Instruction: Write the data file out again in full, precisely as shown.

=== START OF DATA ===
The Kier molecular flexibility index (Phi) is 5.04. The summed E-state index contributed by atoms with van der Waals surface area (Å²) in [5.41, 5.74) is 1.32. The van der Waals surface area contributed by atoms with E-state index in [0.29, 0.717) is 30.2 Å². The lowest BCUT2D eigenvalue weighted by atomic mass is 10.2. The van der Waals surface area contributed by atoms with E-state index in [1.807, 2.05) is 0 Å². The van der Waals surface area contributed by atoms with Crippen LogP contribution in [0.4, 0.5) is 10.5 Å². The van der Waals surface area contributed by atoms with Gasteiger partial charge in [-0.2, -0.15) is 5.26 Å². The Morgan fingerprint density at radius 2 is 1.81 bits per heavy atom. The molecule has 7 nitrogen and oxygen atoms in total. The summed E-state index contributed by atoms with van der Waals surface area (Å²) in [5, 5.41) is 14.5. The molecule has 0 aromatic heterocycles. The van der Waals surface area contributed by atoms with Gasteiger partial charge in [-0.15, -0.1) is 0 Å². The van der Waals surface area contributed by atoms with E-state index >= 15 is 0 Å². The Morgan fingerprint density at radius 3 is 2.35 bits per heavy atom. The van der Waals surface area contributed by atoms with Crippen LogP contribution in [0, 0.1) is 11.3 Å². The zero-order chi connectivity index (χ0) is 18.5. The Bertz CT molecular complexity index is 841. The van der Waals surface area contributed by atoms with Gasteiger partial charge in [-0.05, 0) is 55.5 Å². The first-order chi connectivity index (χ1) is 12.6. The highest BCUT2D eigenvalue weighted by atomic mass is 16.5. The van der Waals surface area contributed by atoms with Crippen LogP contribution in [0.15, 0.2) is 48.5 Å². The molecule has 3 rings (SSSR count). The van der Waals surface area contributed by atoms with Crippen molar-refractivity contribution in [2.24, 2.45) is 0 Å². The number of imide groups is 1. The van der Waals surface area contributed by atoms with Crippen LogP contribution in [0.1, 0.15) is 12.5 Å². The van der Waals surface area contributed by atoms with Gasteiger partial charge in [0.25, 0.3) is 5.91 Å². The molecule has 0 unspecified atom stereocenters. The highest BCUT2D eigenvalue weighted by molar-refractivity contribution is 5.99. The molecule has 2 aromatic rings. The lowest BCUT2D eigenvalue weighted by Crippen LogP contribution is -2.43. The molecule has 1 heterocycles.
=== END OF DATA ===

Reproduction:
The Kier molecular flexibility index (Phi) is 5.04. The summed E-state index contributed by atoms with van der Waals surface area (Å²) in [5.41, 5.74) is 1.32. The van der Waals surface area contributed by atoms with E-state index in [0.29, 0.717) is 30.2 Å². The lowest BCUT2D eigenvalue weighted by atomic mass is 10.2. The van der Waals surface area contributed by atoms with E-state index in [1.807, 2.05) is 0 Å². The van der Waals surface area contributed by atoms with Crippen LogP contribution in [0.4, 0.5) is 10.5 Å². The van der Waals surface area contributed by atoms with Gasteiger partial charge in [-0.2, -0.15) is 5.26 Å². The Morgan fingerprint density at radius 2 is 1.81 bits per heavy atom. The molecule has 7 nitrogen and oxygen atoms in total. The summed E-state index contributed by atoms with van der Waals surface area (Å²) in [5, 5.41) is 14.5. The molecule has 0 aromatic heterocycles. The van der Waals surface area contributed by atoms with Gasteiger partial charge in [-0.15, -0.1) is 0 Å². The van der Waals surface area contributed by atoms with E-state index >= 15 is 0 Å². The Morgan fingerprint density at radius 3 is 2.35 bits per heavy atom. The van der Waals surface area contributed by atoms with Crippen LogP contribution in [0, 0.1) is 11.3 Å². The zero-order chi connectivity index (χ0) is 18.5. The Bertz CT molecular complexity index is 841. The van der Waals surface area contributed by atoms with Gasteiger partial charge in [-0.05, 0) is 55.5 Å². The first-order chi connectivity index (χ1) is 12.6. The highest BCUT2D eigenvalue weighted by atomic mass is 16.5. The van der Waals surface area contributed by atoms with Crippen LogP contribution in [0.15, 0.2) is 48.5 Å². The molecule has 3 rings (SSSR count). The van der Waals surface area contributed by atoms with Crippen molar-refractivity contribution in [2.24, 2.45) is 0 Å². The number of imide groups is 1. The van der Waals surface area contributed by atoms with Crippen LogP contribution in [0.1, 0.15) is 12.5 Å². The van der Waals surface area contributed by atoms with Gasteiger partial charge in [0.25, 0.3) is 5.91 Å². The molecule has 0 unspecified atom stereocenters. The highest BCUT2D eigenvalue weighted by molar-refractivity contribution is 5.99. The molecule has 2 aromatic rings. The lowest BCUT2D eigenvalue weighted by Crippen LogP contribution is -2.43. The molecule has 1 heterocycles.